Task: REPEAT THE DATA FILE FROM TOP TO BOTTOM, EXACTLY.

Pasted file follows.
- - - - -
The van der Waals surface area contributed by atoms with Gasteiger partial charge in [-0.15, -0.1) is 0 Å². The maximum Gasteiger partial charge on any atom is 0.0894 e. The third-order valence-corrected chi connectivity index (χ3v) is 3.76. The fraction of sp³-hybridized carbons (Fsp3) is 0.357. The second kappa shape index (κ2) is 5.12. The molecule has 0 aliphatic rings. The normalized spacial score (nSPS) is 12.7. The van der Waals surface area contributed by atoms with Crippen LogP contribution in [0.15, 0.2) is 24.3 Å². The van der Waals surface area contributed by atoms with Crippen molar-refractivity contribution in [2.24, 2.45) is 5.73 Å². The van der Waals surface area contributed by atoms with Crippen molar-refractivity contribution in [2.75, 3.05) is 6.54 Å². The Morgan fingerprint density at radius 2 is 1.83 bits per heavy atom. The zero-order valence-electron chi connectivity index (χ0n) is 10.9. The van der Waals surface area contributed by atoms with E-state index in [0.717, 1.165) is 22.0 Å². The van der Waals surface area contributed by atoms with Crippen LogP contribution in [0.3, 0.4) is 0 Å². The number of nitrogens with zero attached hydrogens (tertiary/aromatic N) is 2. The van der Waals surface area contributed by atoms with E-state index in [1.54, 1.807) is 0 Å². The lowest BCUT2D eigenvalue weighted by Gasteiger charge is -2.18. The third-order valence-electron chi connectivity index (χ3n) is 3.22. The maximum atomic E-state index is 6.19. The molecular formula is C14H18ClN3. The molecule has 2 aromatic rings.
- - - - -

The van der Waals surface area contributed by atoms with Gasteiger partial charge in [-0.15, -0.1) is 0 Å². The maximum Gasteiger partial charge on any atom is 0.0894 e. The third-order valence-corrected chi connectivity index (χ3v) is 3.76. The fraction of sp³-hybridized carbons (Fsp3) is 0.357. The second kappa shape index (κ2) is 5.12. The molecule has 0 aliphatic rings. The normalized spacial score (nSPS) is 12.7. The van der Waals surface area contributed by atoms with Crippen LogP contribution in [0.15, 0.2) is 24.3 Å². The van der Waals surface area contributed by atoms with Crippen molar-refractivity contribution in [2.24, 2.45) is 5.73 Å². The van der Waals surface area contributed by atoms with Crippen molar-refractivity contribution in [2.75, 3.05) is 6.54 Å². The Morgan fingerprint density at radius 2 is 1.83 bits per heavy atom. The zero-order valence-electron chi connectivity index (χ0n) is 10.9. The van der Waals surface area contributed by atoms with E-state index in [0.717, 1.165) is 22.0 Å². The van der Waals surface area contributed by atoms with Crippen LogP contribution in [0.3, 0.4) is 0 Å². The number of nitrogens with zero attached hydrogens (tertiary/aromatic N) is 2. The van der Waals surface area contributed by atoms with E-state index in [1.54, 1.807) is 0 Å². The lowest BCUT2D eigenvalue weighted by Gasteiger charge is -2.18. The third-order valence-electron chi connectivity index (χ3n) is 3.22. The maximum atomic E-state index is 6.19. The molecular formula is C14H18ClN3. The molecule has 2 aromatic rings.